was


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was

 (wŭz, wŏz; wəz when unstressed)
v.
First and third person singular past indicative of be. See Note at you-uns.

[Middle English, from Old English wæs; see wes- in Indo-European roots.]

was

(wɒz; unstressed wəz)
vb
1. the past tense (indicative mood) of be1
2. not standard a form of the subjunctive mood used in place of were, esp in conditional sentences: if the film was to be with you, would you be able to process it?.
[Old English wæs, from wesan to be; related to Old Frisian, Old High German was, Old Norse var]

be

(bi; unstressed bi, bɪ)

v. and auxiliary v., pres. sing. 1st pers. am, 2nd are, 3rd is, pres. pl. are; past sing. 1st pers. was, 2nd were, 3rd was, past pl. were; pres. subj. be; past subj. sing. 1st, 2nd, and 3rd pers. were; past subj. pl. were; past part. been; pres. part. be•ing. v.i.
1. to exist or live: Shakespeare's “To be or not to be” is the ultimate question.
2. to take place; occur: The wedding was last week.
3. to occupy a place or position: The book is on the table.
4. to continue or remain as before: Let things be.
5. to belong; attend; befall: May good fortune be with you.
6. (used as a copula to connect the subject with its predicate adjective, or predicate nominative, in order to describe, identify, or amplify the subject): He is tall. She is president.
7. (used as a copula to introduce or form interrogative or imperative sentences): Is that right? Be quiet!
auxiliary verb.
8. (used with the present participle of another verb to form progressive tenses): I am waiting. We were talking.
9. (used with the infinitive of the principal verb to indicate a command, arrangements, or future action): He is to see me today. You are not to leave before six.
10. (used with the past participle of another verb to form the passive voice): The date was fixed.
11. (used in archaic or literary constructions with some intransitive verbs to form perfect tenses): He is come.
[before 900; Middle English; Old English bēon; akin to Old Frisian, Old High German bim (I) am, Latin fuī (I) have been, Greek phýein to grow, become]
usage: See me.

Be


Chem. Symbol.
beryllium.

be-

a prefix with the original sense “about,” “around,” “all over,” hence having an intensive and often disparaging force; used as a verb formative (becloud; besiege), and often serving to form transitive verbs from intransitives or from nouns: belabor; befriend; belittle.
[Middle English, Old English, unstressed form of by1]

B.E.

1. Bachelor of Education.
2. Bachelor of Engineering.
Translations

be

(biː) present tense am (am) are (aː) , is (iz) : past tense was (woz) , were (wəː) : present participle ˈbeing: past participle been (biːn, (American) bin) : subjunctive were (wəː) : short forms I'm (aim) (I am), you're (juə) (you are), he's (hiːz) (he is), she's (ʃiːz) (she is), it's (its) (it is), we're (wiə) (we are), they're (θeə) (they are): negative short forms isn't (ˈiznt) (is not), aren't (aːnt) (are not), wasn't (ˈwoznt) (was not), weren't (wəːnt) (were not) – verb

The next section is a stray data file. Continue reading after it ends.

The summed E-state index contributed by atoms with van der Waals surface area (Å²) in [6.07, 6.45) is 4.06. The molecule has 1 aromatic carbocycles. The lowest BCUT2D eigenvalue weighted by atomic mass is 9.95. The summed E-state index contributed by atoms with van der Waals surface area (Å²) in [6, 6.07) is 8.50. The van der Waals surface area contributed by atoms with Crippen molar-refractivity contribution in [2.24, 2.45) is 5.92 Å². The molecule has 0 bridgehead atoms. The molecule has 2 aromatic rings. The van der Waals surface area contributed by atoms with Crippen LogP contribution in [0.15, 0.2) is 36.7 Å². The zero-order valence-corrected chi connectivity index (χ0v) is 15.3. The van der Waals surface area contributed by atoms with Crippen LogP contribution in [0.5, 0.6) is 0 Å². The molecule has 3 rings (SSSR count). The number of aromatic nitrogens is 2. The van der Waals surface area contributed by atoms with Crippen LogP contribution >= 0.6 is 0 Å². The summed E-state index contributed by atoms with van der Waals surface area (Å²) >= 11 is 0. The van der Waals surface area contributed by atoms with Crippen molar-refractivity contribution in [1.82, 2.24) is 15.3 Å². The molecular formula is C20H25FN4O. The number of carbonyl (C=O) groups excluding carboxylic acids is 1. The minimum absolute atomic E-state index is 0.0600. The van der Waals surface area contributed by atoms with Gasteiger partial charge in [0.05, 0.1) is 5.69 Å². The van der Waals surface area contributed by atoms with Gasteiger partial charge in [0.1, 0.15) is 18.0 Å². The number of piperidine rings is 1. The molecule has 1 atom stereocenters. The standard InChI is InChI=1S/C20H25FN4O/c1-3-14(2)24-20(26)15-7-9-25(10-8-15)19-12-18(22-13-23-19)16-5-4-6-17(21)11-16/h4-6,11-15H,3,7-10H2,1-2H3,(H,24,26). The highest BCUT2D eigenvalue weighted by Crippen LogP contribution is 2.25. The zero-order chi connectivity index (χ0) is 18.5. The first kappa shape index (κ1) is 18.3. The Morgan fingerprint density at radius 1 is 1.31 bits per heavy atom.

1. used with a present participle to form the progressive or continuous tenses. I'm reading; I am being followed; What were you saying?.
2. used with a present participle to form a type of future tense. I'm going to London.
3. used with a past participle to form the passive voice. He was shot.
4. used with an infinitive to express several ideas, eg necessity (When am I to leave?), purpose (The letter is to tell us he's coming), a possible future happening (If he were to lose, I'd win) etc.
5. used in giving or asking for information about something or someone. I am Mr Smith; Is he alive?; She wants to be an actress; The money will be ours; They are being silly.
ˈbeing noun
1. existence. When did the Roman Empire come into being?
2. any living person or thing. beings from outer space.
the be-all and end-all
the final aim apart from which nothing is of any real importance. This job isn't the be-all and end-all of existence.

was

pret. of to be.
References in classic literature ?
I was lying when I said just now that I was a spiteful official.
It was Harold who first made us acquainted, when I was dining one night at the Cafe Britannique, in Soho.
Dunster, in his night clothes, was sitting on the side of the bed.
There was once a Darning-needle who thought herself so fine that she believed she was an embroidery-needle.
And last night, when I was in Rataziaev's rooms, one of his friends began to read a scribbled note which I had written to you, and then inadvertently pulled out of my pocket.
And, gathering her work together, she was hastening away, when Elizabeth called out:
He is not my private friend and public patron, as Steerforth was, but I hold him in a reverential respect.
But of the many falsehoods told by them, there was one which quite amazed me;--I mean when they said that you should be upon your guard and not allow yourselves to be deceived by the force of my eloquence.
I was in such an irritated frame of mind that in rude and abrupt fashion I blurted out a question as to "why our Marquis de Griers had ceased to accompany her for strolls, or to speak to her for days together.
At that age I became acquainted with the celebrated poets of our own country; but it was only when it had ceased to be in my power to derive its most important benefits from such a conviction that I perceived the necessity of becoming acquainted with more languages than that of my native country.
Don Antonio, eager to make his acquaintance, entered also; a squire came out to meet him and remove his armour, and he shut himself into a lower room, still attended by Don Antonio, whose bread would not bake until he had found out who he was.
His mother was one of my oldest and dearest friends, and he has inherited many of her engaging and endearing qualities.